Impacts of the Syrian crisis in Lebanon: civil society as a vector of solidarity

Dr Kamel Mohanna • Président de Amel Association International et coordinateur général du collectif des ONG libanaises et arabes

K. Mohanna

By hosting 1,500,000 Syrian refugees, Lebanon assumes its share of responsibility, maybe far beyond its capacities. Explaining the impact of this conflict on the “country of the cedar”, Kamel Mohanna also allows us to discover the action of Amel, the association he founded 38  years ago.

For six years, the Syrian conflict has dragged on, murderous and wounding. With its millions of refugees and displaced persons, the crisis is without precedent. This war has brought its share of suffering, as much for Syria as for the neighbouring countries which have accepted migrants fleeing the conflict and seeking protection. Whilst the negotiations and international summits continue, and strategic and operational plans are rolled out(1)See Government of Lebanon and the United Nations, “Lebanon Crisis Response Plan 2017-2020”, http://reliefweb.int/sites/reliefweb.int/files/resources/2017_2020_LCRP_ENG-1.pdf [1], the situation has known no lasting or sustainable improvement. Indeed, despite a number of developments in the field, particularly in Aleppo, the humanitarian situation has not changed for countries bordering Syria, and especially for Lebanon.

Since 2011, the impact of the Syrian conflict has been devastating and vulnerabilities are on the rise, both for Syrian refugees and for the host population (1,500,000 Lebanese are considered to be in a situation of vulnerability due to the Syrian crisis(2)Idem.). Moreover, funds are not sufficient for basic services and the stability of the country is under constant threat from this reality: Lebanon is the country which has accepted the greatest number of refugees (1,500,000 Syrian refugees and over 300,000 Palestinian refugees from Lebanon and Syria) per capita (the Lebanese population numbers roughly 4,000,000 inhabitants).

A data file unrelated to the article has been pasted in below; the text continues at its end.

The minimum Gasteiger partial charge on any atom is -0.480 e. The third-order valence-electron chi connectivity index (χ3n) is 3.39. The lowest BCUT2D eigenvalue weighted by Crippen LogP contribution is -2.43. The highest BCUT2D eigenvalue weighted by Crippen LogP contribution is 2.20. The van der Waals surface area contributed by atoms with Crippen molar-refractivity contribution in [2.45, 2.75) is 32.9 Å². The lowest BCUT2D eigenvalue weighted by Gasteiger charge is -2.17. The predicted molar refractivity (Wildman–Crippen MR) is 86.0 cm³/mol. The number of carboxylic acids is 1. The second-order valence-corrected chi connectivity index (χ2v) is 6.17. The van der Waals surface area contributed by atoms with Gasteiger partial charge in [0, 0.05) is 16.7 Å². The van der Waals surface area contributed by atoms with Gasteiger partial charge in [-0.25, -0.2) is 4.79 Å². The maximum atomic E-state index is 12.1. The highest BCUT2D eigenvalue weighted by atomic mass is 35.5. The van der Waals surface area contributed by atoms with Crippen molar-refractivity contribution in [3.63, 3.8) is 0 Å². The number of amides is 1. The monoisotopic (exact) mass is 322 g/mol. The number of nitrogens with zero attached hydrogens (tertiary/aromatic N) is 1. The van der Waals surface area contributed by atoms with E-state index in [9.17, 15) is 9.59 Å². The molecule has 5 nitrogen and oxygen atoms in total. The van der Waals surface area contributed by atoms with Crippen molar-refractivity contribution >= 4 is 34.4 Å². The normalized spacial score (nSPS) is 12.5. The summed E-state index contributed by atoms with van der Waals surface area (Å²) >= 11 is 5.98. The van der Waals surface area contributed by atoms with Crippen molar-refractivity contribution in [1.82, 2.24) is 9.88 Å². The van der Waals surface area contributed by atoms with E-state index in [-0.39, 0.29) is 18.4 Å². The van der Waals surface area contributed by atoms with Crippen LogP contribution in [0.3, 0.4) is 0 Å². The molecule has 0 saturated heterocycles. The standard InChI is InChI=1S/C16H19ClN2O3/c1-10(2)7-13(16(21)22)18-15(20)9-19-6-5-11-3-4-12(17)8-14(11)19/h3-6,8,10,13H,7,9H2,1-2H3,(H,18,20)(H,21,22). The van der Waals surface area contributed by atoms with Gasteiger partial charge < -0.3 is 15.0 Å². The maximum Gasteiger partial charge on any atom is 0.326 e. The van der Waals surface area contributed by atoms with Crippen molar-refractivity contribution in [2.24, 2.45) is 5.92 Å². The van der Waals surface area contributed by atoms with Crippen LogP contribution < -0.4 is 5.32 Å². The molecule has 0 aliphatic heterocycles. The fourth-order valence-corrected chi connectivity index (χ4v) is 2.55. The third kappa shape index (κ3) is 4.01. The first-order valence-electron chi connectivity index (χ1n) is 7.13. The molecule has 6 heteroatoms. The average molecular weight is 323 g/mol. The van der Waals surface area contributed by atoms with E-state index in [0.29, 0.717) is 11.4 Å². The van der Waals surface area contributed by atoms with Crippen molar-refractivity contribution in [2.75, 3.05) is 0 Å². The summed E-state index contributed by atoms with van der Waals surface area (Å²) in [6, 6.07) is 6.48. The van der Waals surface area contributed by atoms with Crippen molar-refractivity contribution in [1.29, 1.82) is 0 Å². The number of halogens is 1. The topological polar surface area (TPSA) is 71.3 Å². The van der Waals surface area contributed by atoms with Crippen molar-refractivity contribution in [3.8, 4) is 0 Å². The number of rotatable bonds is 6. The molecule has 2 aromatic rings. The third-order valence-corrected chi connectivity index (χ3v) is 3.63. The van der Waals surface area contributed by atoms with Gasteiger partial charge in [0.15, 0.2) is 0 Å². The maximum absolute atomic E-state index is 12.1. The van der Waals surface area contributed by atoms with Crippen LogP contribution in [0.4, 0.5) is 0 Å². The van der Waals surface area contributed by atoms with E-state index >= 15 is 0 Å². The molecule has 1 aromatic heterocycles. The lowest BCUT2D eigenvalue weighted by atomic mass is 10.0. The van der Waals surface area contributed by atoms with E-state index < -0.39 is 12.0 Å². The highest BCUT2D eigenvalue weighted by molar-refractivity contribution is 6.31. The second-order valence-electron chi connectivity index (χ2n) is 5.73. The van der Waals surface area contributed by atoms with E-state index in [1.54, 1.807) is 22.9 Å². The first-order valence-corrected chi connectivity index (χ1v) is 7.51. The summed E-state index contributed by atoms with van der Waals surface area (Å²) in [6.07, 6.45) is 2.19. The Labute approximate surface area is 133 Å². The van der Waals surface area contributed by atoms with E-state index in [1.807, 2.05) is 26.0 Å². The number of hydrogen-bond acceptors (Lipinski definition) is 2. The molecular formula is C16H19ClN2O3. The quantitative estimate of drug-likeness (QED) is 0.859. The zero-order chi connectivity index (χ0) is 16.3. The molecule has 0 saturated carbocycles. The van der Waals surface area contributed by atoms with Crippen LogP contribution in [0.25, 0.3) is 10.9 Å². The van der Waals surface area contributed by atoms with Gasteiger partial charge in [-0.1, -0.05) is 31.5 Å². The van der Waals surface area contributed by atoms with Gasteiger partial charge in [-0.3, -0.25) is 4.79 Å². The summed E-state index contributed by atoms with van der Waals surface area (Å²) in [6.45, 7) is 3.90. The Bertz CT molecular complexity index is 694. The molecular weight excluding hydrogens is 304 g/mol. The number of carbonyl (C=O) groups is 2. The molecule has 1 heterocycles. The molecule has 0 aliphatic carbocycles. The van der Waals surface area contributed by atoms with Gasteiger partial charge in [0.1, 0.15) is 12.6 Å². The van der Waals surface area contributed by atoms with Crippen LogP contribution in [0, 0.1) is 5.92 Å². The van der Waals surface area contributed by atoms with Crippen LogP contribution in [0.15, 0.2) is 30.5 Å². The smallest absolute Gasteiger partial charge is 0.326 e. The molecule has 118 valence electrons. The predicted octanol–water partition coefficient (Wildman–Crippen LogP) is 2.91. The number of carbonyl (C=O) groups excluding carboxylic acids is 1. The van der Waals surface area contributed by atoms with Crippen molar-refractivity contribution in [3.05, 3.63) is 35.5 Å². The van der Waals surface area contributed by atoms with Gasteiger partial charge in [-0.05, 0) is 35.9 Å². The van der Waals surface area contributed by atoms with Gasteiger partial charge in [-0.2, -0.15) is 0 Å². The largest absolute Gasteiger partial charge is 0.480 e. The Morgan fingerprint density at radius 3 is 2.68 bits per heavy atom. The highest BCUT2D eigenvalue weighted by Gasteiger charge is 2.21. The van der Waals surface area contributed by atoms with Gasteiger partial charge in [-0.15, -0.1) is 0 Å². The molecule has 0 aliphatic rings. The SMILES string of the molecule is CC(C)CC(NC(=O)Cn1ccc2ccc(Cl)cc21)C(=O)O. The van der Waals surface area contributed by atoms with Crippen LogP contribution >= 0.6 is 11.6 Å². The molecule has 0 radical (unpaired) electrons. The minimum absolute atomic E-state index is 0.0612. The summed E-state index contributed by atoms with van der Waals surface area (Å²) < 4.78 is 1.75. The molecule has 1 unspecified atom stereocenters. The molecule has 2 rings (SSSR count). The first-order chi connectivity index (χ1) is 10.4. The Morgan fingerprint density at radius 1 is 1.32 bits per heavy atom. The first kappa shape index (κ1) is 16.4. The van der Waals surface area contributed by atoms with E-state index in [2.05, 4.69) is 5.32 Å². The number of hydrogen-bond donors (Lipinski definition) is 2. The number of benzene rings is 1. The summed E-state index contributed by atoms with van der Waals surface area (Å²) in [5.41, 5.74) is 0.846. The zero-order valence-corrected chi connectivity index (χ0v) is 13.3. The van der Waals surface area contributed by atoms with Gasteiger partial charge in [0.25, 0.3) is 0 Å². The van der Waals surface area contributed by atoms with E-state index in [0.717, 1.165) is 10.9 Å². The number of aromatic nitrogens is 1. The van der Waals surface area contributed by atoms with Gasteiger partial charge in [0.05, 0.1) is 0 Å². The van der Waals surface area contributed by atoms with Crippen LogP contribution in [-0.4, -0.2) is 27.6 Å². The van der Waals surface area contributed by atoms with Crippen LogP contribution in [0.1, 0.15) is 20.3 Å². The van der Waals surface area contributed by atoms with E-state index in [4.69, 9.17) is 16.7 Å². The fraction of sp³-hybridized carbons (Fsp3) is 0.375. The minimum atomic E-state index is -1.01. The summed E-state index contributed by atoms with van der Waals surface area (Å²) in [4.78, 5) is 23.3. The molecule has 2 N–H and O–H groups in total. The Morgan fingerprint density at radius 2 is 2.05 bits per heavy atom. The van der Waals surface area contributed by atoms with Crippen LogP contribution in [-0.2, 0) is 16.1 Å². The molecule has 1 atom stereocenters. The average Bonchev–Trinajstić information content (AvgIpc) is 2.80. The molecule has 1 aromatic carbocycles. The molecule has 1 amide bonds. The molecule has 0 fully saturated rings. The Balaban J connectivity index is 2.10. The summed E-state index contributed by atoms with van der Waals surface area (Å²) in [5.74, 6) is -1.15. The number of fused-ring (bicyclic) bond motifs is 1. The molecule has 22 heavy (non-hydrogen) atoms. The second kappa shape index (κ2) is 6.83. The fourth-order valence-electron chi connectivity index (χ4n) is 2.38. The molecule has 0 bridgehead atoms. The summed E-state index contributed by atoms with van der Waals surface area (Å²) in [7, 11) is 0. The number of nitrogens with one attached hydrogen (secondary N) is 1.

Faced with this difficult situation, the volunteers from the Lebanese NGO Amel Association International (Amel)(3)www.amel.org are working together with the populations affected by the crisis. These teams carry the hope of renewed solidarity and committed action. And yet, when asked “What is the greatest challenge facing you, the Syrian refugees and Lebanon?”, one woman volunteer was lucid in mentioning that “in the absence of perspectives for a common future […] refugees do not know how to build their future, the Lebanese are exhausted and we volunteers plan and act without knowing how long our response will last”. Nevertheless, this volunteer also emphasised that hope remains thanks to “the humanity and solidarity of our engagement and commitment, so that all populations may live and live together without discrimination”.

By investing themselves without reprieve in the field, Lebanese civil society has demonstrated that it is committed to human dignity. It is therefore possible to hope, even though it is important to approach the context with lucidity, and admit that changes will essentially occur at the local level, given the extent of the paralysis of the international and political spheres. Amel therefore aims to build an engaged, citizen model of humanitarian action, together with the people affected by the Syrian conflict.

Local actions: a united response to the impact of the Syrian crisis in Lebanon